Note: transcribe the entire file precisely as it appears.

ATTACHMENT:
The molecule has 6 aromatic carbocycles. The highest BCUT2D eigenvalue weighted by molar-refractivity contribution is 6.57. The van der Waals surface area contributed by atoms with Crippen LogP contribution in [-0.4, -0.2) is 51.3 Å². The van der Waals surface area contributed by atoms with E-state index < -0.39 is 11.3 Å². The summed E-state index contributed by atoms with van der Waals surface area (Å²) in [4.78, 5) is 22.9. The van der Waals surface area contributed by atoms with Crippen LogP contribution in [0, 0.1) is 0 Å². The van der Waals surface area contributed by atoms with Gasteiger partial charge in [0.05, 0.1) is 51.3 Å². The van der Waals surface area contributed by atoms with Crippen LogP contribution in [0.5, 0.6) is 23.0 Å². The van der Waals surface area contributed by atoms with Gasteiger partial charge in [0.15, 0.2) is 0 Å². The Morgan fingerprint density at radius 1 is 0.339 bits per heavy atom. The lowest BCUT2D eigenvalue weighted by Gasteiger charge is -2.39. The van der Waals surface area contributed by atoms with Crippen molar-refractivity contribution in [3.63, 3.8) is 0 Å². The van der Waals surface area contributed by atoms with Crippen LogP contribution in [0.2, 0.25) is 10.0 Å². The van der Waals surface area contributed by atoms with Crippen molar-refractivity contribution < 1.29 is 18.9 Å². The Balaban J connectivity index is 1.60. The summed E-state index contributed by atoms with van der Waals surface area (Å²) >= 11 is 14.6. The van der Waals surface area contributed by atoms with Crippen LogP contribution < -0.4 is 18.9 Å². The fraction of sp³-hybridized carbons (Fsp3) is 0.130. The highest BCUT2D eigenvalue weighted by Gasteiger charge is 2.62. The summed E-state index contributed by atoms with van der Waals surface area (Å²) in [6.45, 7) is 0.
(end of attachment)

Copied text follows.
The molecule has 6 aromatic carbocycles. The highest BCUT2D eigenvalue weighted by molar-refractivity contribution is 6.57. The van der Waals surface area contributed by atoms with Crippen LogP contribution in [-0.4, -0.2) is 51.3 Å². The van der Waals surface area contributed by atoms with E-state index < -0.39 is 11.3 Å². The summed E-state index contributed by atoms with van der Waals surface area (Å²) in [4.78, 5) is 22.9. The van der Waals surface area contributed by atoms with Crippen LogP contribution in [0, 0.1) is 0 Å². The van der Waals surface area contributed by atoms with Gasteiger partial charge in [0.05, 0.1) is 51.3 Å². The van der Waals surface area contributed by atoms with Crippen LogP contribution in [0.5, 0.6) is 23.0 Å². The van der Waals surface area contributed by atoms with Gasteiger partial charge in [0.15, 0.2) is 0 Å². The Morgan fingerprint density at radius 1 is 0.339 bits per heavy atom. The lowest BCUT2D eigenvalue weighted by Gasteiger charge is -2.39. The van der Waals surface area contributed by atoms with Crippen molar-refractivity contribution in [3.63, 3.8) is 0 Å². The van der Waals surface area contributed by atoms with Crippen LogP contribution in [0.2, 0.25) is 10.0 Å². The van der Waals surface area contributed by atoms with Crippen molar-refractivity contribution < 1.29 is 18.9 Å². The Balaban J connectivity index is 1.60. The summed E-state index contributed by atoms with van der Waals surface area (Å²) >= 11 is 14.6. The van der Waals surface area contributed by atoms with Crippen LogP contribution < -0.4 is 18.9 Å². The fraction of sp³-hybridized carbons (Fsp3) is 0.130. The highest BCUT2D eigenvalue weighted by Gasteiger charge is 2.62. The summed E-state index contributed by atoms with van der Waals surface area (Å²) in [6.45, 7) is 0.